Ithaca's U.S. Congressional district, the 22nd, has long benefitted from representation by Maurice Hinchey, one of the most progressive members of the House.
Now, the neighboring 29th district, long a Republican stronghold, has a chance to choose new and progressive leadership, with Democratic challenger Eric Massa running a strong campaign against incumbent Republican Randy Kuhl.
The 29th district includes much of the Southern Tier, including Schuyler and Chemung counties.
Kuhl won election to the district after the retirement of Amo Houghton, a Republican with a long and distinguished record of bipartisan leadership in Congress.
Kuhl's main commendation for the job, after an undistinguished stint in the New York State Assembly, seemed to be his party affiliation.
Kuhl's one term in Congress is similarly undistinguished, and in sharp contrast to Houghton's. In a long career in the House, Houghton was respected as a pragmatic and independent leader. Kuhl, meanwhile, voted with Tom DeLay on over 90 per cent of his votes, until DeLay's resignation in a corruption scandal. Kuhl also received money from DeLay's PAC fund.
Enter Eric Massa. Massa is a Navy veteran identified as a "Fighting Democrat" - one of the scores of armed service veterans running as Democrats for Congress this year.
The appellation is meant to contrast the military service of the Democratic candidates with the lack of service among many of the Republicans responsible for the war.
Massa seems eager to continue fighting, on the political front. He made national headlines this week with vigorous criticism of Donald Rumsfeld.
In a speech to the American Legion this week, Rumsfeld accused Bush administration critics of "myths and distortions."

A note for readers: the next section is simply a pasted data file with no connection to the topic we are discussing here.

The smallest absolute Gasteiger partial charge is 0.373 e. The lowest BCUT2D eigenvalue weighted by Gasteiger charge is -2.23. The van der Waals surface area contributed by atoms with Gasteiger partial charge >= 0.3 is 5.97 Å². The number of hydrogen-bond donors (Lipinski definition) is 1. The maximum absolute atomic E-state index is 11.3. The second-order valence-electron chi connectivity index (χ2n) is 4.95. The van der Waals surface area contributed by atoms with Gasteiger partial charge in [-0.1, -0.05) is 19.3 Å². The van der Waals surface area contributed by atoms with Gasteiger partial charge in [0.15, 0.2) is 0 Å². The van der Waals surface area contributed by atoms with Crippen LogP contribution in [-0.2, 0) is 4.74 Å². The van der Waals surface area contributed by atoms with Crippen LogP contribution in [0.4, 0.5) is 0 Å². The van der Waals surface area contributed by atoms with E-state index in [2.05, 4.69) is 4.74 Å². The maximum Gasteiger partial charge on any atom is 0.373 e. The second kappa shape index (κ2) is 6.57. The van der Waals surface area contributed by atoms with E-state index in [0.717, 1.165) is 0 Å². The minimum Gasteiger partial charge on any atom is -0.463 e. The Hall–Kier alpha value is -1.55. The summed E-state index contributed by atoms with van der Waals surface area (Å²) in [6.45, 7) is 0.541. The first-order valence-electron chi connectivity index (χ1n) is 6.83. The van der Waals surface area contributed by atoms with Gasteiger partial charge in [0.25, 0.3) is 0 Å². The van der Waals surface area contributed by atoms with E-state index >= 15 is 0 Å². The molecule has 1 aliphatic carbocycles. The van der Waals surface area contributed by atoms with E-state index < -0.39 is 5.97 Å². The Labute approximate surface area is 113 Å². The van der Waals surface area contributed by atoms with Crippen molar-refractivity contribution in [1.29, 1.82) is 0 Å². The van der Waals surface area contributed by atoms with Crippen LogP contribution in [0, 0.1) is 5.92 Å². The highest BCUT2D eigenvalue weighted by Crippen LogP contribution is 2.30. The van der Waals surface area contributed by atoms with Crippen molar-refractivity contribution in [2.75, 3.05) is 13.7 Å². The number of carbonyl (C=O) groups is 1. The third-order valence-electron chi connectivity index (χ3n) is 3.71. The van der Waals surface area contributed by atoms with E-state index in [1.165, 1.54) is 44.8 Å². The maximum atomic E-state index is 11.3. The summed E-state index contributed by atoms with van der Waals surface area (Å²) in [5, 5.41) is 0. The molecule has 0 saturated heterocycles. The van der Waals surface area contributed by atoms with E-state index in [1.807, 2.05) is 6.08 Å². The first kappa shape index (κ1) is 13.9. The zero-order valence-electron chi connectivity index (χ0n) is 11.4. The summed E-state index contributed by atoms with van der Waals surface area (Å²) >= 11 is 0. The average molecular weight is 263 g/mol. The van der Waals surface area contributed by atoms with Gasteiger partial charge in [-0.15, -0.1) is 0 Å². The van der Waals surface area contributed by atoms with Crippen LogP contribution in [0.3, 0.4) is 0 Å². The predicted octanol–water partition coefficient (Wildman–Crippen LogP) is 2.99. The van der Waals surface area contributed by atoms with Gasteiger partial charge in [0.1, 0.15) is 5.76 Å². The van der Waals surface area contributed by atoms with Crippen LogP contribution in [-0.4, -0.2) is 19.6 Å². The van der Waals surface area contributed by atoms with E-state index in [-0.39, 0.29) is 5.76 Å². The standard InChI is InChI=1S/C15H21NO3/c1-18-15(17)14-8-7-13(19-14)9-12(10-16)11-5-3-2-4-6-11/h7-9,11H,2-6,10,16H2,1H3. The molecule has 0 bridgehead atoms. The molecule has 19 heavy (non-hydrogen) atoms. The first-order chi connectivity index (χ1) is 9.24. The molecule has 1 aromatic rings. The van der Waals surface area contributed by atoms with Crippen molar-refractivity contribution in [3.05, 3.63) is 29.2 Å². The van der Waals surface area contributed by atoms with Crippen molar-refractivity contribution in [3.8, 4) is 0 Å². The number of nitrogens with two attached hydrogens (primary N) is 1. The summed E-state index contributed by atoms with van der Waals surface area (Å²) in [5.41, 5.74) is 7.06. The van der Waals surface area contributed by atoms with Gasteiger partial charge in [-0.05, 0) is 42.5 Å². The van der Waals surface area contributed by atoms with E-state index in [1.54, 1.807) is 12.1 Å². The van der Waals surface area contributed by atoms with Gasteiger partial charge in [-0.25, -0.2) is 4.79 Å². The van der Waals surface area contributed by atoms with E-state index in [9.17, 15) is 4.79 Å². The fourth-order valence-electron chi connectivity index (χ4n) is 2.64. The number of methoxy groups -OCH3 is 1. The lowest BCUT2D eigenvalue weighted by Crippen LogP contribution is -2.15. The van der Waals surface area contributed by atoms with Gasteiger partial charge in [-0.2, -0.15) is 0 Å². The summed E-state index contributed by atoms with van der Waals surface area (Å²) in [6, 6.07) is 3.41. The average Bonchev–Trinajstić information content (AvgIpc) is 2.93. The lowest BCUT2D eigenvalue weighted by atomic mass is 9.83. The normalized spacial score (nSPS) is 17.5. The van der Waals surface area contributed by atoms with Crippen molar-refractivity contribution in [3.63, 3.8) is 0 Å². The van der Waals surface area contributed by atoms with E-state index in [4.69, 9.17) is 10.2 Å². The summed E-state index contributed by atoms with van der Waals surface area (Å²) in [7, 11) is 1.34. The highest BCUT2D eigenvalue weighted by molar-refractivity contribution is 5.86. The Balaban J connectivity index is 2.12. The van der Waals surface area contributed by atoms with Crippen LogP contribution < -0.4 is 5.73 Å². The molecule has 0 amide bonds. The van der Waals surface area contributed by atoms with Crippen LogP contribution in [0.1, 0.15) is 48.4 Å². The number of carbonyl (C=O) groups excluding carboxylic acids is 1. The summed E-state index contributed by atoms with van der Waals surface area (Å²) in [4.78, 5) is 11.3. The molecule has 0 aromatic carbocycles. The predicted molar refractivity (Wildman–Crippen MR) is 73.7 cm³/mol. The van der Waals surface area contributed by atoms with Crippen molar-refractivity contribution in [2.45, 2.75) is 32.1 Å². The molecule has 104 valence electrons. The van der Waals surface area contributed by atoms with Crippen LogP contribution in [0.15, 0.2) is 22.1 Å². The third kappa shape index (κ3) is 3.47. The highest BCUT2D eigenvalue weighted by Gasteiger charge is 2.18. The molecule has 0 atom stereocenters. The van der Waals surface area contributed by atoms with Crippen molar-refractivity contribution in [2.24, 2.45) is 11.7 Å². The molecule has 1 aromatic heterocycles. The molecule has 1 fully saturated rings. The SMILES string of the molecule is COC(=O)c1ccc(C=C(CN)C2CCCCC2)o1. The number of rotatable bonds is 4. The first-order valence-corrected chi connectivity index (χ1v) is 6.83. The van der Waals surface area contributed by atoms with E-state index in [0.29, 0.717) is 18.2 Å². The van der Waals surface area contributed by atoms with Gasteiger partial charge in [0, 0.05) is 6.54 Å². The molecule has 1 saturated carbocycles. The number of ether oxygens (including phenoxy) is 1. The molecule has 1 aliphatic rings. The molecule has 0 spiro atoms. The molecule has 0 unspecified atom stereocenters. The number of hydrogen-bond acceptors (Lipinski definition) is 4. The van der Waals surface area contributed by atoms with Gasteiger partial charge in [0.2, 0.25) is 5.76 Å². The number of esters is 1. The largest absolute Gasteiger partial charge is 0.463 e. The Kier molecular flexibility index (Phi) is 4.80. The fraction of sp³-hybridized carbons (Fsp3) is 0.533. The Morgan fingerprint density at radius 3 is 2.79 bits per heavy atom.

In a statement released by the Democratic national party, Massa said, "After 21 months of trying to find something I can agree with Secretary Rumsfeld on, it is true: the American people are being lied to and I totally agree with Secretary Rumsfeld. What I disagree with is the fact that he's the one doing the lying." Massa specifically accused Rumsfeld of lying about current progress in Iraq.
Congressman Hinchey was among the first and most outspoken critics of the invasion of Iraq. His leadership has not been matched by New York's senators, Hillary Clinton and Charles Schumer, who voted for the Bush invasion, and might speak out against it, it seems, if it becomes expedient.
Meanwhile, New York voters in the 29th district have a chance to send Hinchey an ally in an active effort for peace, and truth in government. Likewise, New Yorkers statewide have a chance to vote for a Senatorial candidate, Jonathan Tasini, who has called for an immediate halt to the war. Tasini is challenging Hillary Clinton for the Democratic nomination for the Senate in the primary election on September 12 (see related Ithaca Blog article).
for Ithaca Blog